Botanical Name
Quercus macrocarpa

The bur oak is a species in the white oak group, native to eastern and central North America typically growing in open sites in the open prairie. It is a long-lived tree growing slowly to 70' to 80' in height and spread at maturity with a large diameter trunk. Leaves are shaped like a fiddle, tapering to a wedge-shaped base; branches and branchlets have corky-winged projections. The common name (bur) is in reference to the deep cap-covered acorn which is conspicuously fringed on the margin.

There are three original bur oak trees still living on the U.S. Capitol campus today.

About the Olmsted Originals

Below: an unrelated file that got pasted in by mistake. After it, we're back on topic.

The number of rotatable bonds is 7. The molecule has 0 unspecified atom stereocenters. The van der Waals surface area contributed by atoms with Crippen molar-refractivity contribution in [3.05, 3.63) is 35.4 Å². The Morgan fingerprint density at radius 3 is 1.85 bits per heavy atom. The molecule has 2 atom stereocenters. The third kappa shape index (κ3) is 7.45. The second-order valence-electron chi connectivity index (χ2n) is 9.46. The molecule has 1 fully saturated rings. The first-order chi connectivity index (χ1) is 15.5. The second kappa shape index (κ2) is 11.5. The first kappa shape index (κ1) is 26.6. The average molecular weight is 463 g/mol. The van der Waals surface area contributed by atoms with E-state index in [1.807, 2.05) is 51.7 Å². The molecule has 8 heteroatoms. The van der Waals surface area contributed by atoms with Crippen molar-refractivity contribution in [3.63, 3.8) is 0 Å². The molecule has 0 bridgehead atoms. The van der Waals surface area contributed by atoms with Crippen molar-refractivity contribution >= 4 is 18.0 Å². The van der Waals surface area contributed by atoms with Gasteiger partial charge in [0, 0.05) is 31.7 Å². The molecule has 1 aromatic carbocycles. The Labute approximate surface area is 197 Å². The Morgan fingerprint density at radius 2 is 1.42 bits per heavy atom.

Landscape architect Frederick Law Olmsted's 1874 General Plan for the U.S. Capitol Grounds sought to create a setting to accentuate the monumentality of the Capitol Building. Approximately 45 of Olmsted's trees remain today, having endured more than a century of urban life on the front stage of American democracy.

Each tree has its own unique features and preservation challenges, and the Architect of the Capitol's arborists employ industry best management practices to ensure these trees are given the very best care to remain safely in the landscape for current and future generations to enjoy.